Boots did not respond to request for comment on Friday. WHSmith did not respond to request for comment Thursday.

Globally, investors are concerned about other financial products based on low interest rates now that rates are rising.

“The so-called LTD crisis in the UK is just a symptom of greater economic malaise,” said Nicolas J. Firzli, executive director of the World Pensions Council.


In the two decades since Ralfe joined Boots, defined benefit pension schemes – which guarantee retirees a fixed amount of pension payments – have taken on LDI and derivatives, using them to borrow and invest. in other assets.

If the leverage in the LDI strategy was three times, for example, that meant the scheme only needed to spend £3.3m for £10m of interest rate protection.

Instead of buying bonds to protect against falling rates – a key determinant of a plan’s funded position – a plan could cover 75% of its assets, but only tie up 25% of the money, using the rest for other investments.

The remaining money could be funneled into higher yielding stocks, private credit or infrastructure.

The strategy worked and the plans’ funding gaps narrowed because the hedges made them less exposed to falling interest rates. Lower interest rates force pension plans to hold more money now for future pension payments.

This appealed to businesses and regulators.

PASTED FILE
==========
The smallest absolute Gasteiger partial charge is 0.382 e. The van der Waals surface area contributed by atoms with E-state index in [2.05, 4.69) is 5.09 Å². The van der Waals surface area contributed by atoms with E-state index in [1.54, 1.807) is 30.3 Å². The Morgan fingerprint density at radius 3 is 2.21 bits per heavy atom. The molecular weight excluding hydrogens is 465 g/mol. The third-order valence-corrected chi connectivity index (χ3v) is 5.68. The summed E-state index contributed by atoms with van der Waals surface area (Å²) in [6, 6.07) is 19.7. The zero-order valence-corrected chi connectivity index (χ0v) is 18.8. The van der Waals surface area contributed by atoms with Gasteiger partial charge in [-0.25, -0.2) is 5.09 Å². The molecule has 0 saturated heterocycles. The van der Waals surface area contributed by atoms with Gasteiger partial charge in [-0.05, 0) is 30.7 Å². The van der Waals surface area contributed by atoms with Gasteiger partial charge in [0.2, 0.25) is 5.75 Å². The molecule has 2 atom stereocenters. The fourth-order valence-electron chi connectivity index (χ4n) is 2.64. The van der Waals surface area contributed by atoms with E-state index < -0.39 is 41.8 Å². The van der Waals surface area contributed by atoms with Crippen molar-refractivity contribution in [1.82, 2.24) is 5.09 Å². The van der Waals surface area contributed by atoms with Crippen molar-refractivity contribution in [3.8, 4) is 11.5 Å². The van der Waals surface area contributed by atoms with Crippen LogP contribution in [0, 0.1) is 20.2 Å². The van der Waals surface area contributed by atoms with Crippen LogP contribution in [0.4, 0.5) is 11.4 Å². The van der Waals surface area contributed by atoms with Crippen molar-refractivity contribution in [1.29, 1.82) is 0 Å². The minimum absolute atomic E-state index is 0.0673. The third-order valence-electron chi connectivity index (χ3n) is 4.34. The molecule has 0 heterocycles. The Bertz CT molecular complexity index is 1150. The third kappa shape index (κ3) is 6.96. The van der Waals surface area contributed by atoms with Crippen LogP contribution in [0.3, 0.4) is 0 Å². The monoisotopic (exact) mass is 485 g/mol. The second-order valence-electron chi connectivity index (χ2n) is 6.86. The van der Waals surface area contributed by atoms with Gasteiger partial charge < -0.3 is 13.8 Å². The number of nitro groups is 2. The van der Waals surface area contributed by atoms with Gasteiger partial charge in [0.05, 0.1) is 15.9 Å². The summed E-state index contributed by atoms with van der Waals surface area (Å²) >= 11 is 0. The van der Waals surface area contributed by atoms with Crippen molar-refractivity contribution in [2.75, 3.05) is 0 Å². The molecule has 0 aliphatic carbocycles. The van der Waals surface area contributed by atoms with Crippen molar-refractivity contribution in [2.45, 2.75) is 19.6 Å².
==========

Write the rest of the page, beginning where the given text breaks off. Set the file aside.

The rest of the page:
Asset managers including Legal & General Investment Management, Insight Investment and BlackRock offered LDI funds in a low-margin but high-volume business. The FCA, which regulates LDI providers, declined to comment.

Consultants such as Aon and Mercer have introduced LDI to trustees, while The Pensions Regulator (TPR) – the government entity regulating pension funds – has encouraged schemes to use liability matching to reduce deficits.

Almost two-thirds of UK defined benefit pension schemes use LDI funds, according to TPR.

The strategy worked as long as government bond yields remained below pre-agreed limits embedded in the derivatives.

“LDI had been viewed (by clients) as a fire and forget strategy,” said Nigel Sillis, portfolio manager at Cardano, which offers LDI strategies.

The industry has been “a little complacent” about the knowledge of pension plan administrators, he added.

The risk increased over time. A senior executive at an asset manager that sells LDI products said leverage had increased, with some managers offering bespoke products of five times the leverage, up from a high of two or three times ten years ago.

Pension plans had rarely been asked for additional guarantees before 2022, and a risk-averse industry had become less cautious, the executive said, speaking on condition of anonymity.

TPR says no scheme ran the risk of becoming insolvent – ​​rising yields actually improve the funding position of the funds – but the schemes did not have access to cash.